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Movement Velocity as a Measure of Level of Effort During Resistance Exercise

Morán-Navarro, Ricardo1,2; Martínez-Cava, Alejandro1; Sánchez-Medina, Luis3; Mora-Rodríguez, Ricardo2; González-Badillo, Juan José4; Pallarés, Jesús G.1,2

The Journal of Strength & Conditioning Research: June 2019 - Volume 33 - Issue 6 - p 1496–1504
doi: 10.1519/JSC.0000000000002017
Original Research
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Morán-Navarro, R, Martínez-Cava, A, Sánchez-Medina, L, Mora-Rodríguez, R, González-Badillo, JJ, and Pallarés, JG. Movement velocity as a measure of level of effort during resistance exercise. J Strength Cond Res 33(6): 1496–1504, 2019—This study analyzed whether the loss of repetition velocity during a resistance exercise set was a reliable indicator of the number of repetitions left in reserve. After the assessment of one-repetition (1RM) strength and full load-velocity relationship, 30 men were divided into 3 groups according to their 1RM strength per body mass: novice, well trained, and highly trained. On 2 separate occasions and in random order, subjects performed tests of maximal number of repetitions to failure against loads of 65, 75, and 85% 1RM in 4 exercises: bench press, full squat, prone bench pull, and shoulder press. For each exercise, and regardless of the load being used, the absolute velocities associated with stopping a set before failure, leaving a certain number of repetitions (2, 4, 6, or 8) in reserve, were very similar and showed a high reliability (coefficient of variation [CV] 4.4–8.0%). No significant differences in these stopping velocities were observed for any resistance training exercise analyzed between the novice, well trained and highly trained groups. These results indicate that by monitoring repetition velocity one can estimate with high accuracy the proximity of muscle failure and, therefore, to more objectively quantify the level of effort and fatigue being incurred during resistance training. This method emerges as a substantial improvement over the use of perceived exertion to gauge the number of repetitions left in reserve.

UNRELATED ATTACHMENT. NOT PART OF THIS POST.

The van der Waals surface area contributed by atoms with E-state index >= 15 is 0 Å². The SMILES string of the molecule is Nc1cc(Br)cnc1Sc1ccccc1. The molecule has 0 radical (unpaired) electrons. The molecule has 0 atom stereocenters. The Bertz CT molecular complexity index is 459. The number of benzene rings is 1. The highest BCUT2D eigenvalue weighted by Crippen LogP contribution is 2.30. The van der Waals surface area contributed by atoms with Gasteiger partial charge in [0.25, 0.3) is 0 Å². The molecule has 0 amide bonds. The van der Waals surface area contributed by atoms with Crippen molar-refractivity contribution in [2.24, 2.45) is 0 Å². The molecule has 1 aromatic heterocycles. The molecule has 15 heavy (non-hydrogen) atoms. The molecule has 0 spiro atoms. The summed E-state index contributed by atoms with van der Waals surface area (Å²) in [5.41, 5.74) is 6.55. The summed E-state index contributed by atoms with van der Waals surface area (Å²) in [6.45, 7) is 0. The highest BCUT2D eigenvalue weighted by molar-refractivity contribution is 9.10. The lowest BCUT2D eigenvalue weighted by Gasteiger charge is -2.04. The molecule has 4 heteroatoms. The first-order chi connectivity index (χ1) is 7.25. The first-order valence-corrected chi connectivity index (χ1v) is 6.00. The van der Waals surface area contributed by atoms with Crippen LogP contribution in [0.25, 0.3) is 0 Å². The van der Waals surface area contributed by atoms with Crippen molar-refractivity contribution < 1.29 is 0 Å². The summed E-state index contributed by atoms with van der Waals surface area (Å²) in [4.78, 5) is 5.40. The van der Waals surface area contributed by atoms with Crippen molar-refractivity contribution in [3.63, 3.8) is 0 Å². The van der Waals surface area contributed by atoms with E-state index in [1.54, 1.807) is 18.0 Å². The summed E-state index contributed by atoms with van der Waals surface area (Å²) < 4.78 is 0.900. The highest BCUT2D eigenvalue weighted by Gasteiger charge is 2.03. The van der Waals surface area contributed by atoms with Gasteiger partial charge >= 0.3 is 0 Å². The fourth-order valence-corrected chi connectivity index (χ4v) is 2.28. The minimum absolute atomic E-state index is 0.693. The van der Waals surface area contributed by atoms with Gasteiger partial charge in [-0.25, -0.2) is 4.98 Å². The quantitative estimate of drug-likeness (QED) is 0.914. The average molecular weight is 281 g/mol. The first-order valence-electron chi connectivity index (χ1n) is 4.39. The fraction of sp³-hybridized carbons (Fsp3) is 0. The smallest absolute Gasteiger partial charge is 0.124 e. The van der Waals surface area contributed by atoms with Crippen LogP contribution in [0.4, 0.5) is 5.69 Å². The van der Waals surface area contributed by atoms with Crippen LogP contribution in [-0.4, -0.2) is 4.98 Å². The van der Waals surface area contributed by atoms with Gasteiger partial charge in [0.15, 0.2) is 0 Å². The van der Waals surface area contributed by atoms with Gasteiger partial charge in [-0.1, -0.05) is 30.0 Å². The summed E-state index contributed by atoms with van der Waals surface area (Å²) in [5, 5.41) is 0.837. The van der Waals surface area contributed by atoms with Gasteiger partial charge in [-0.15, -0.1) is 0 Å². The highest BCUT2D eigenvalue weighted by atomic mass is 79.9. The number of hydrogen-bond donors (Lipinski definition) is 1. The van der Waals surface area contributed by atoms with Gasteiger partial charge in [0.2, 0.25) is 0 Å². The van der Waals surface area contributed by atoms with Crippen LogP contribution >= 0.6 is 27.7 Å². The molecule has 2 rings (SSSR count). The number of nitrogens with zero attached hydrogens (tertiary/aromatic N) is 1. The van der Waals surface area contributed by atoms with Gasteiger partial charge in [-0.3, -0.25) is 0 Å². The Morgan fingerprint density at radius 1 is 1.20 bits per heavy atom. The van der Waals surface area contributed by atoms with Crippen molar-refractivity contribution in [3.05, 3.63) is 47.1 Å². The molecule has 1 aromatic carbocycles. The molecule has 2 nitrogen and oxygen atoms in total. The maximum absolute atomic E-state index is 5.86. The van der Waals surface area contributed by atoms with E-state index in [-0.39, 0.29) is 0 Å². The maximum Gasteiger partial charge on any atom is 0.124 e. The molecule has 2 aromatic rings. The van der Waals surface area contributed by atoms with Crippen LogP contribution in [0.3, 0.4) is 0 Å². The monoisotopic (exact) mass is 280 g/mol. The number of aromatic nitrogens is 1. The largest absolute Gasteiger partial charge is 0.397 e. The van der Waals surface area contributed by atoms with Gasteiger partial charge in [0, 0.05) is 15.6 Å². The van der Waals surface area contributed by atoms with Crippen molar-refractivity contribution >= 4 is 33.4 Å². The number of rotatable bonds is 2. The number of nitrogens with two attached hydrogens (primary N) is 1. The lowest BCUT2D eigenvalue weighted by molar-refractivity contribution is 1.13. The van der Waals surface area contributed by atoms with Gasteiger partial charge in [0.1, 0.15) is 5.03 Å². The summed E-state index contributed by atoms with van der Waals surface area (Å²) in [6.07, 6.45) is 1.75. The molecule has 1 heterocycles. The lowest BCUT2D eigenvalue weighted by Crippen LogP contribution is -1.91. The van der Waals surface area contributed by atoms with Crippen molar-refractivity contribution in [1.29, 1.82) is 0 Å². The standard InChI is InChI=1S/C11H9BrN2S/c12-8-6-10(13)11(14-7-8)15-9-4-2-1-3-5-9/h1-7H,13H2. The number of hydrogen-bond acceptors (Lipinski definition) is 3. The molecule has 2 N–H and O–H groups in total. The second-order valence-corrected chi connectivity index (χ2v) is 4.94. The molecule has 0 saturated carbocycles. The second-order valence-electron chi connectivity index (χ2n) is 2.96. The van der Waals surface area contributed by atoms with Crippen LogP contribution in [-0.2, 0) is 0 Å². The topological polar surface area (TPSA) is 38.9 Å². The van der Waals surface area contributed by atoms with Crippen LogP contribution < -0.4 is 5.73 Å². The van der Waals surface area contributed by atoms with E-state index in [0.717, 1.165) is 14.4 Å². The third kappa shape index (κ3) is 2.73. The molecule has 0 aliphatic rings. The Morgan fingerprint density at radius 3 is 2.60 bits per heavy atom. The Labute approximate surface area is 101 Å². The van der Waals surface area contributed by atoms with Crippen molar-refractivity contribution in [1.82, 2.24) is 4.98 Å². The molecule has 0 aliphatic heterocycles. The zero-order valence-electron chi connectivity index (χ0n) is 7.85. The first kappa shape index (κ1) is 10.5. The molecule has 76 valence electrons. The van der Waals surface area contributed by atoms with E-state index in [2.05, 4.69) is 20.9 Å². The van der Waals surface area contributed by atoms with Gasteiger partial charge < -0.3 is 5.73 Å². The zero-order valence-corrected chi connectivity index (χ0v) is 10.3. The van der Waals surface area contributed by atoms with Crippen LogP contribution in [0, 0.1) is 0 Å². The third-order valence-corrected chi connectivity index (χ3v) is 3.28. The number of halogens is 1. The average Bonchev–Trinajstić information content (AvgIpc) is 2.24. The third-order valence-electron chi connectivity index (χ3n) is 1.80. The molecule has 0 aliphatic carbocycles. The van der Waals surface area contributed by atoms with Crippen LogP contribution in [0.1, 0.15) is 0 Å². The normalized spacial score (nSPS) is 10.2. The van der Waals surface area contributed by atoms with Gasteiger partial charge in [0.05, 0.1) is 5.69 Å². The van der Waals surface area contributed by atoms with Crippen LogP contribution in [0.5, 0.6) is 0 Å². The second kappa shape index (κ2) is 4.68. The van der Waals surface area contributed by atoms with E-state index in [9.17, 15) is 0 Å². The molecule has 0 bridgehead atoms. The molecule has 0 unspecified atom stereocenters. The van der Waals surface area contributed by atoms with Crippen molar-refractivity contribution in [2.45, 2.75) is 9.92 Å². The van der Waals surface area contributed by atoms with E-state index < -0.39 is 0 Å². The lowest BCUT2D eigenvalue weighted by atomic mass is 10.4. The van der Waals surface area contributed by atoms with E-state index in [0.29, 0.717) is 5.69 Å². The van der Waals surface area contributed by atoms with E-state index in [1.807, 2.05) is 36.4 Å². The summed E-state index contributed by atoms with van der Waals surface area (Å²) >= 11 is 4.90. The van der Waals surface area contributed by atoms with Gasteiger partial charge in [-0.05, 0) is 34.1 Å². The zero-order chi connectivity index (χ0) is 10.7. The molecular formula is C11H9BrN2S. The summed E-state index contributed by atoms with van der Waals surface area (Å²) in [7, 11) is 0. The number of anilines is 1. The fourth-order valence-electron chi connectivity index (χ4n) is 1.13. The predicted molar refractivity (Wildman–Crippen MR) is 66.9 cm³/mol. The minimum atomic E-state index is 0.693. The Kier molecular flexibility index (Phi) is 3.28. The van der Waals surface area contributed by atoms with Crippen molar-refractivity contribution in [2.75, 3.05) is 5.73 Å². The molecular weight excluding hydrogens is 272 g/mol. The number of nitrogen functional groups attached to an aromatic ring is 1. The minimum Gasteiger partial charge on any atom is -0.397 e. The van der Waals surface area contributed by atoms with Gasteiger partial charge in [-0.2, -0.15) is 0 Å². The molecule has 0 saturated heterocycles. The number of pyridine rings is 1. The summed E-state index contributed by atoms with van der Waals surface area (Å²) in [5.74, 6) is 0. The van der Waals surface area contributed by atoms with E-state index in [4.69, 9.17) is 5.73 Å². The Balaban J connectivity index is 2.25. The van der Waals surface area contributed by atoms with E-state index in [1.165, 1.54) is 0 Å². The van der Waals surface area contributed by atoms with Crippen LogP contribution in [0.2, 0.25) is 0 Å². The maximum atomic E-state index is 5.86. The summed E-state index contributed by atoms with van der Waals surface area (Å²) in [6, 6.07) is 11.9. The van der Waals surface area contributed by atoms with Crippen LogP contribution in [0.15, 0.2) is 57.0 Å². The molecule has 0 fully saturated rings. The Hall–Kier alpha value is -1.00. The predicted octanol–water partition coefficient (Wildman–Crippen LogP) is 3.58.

1Human Performance and Sports Science Laboratory, University of Murcia, Murcia, Spain;

2Exercise Physiology Laboratory at Toledo, University of Castilla-La Mancha, Toledo, Spain;

3Studies, Research and Sports Medicine Center, Government of Navarre, Pamplona, Spain; and

4Faculty of Sport, Pablo de Olavide University, Seville, Spain

Address correspondence to Jesús G. Pallarés, jgpallares@um.es.

Copyright © 2019 by the National Strength & Conditioning Association.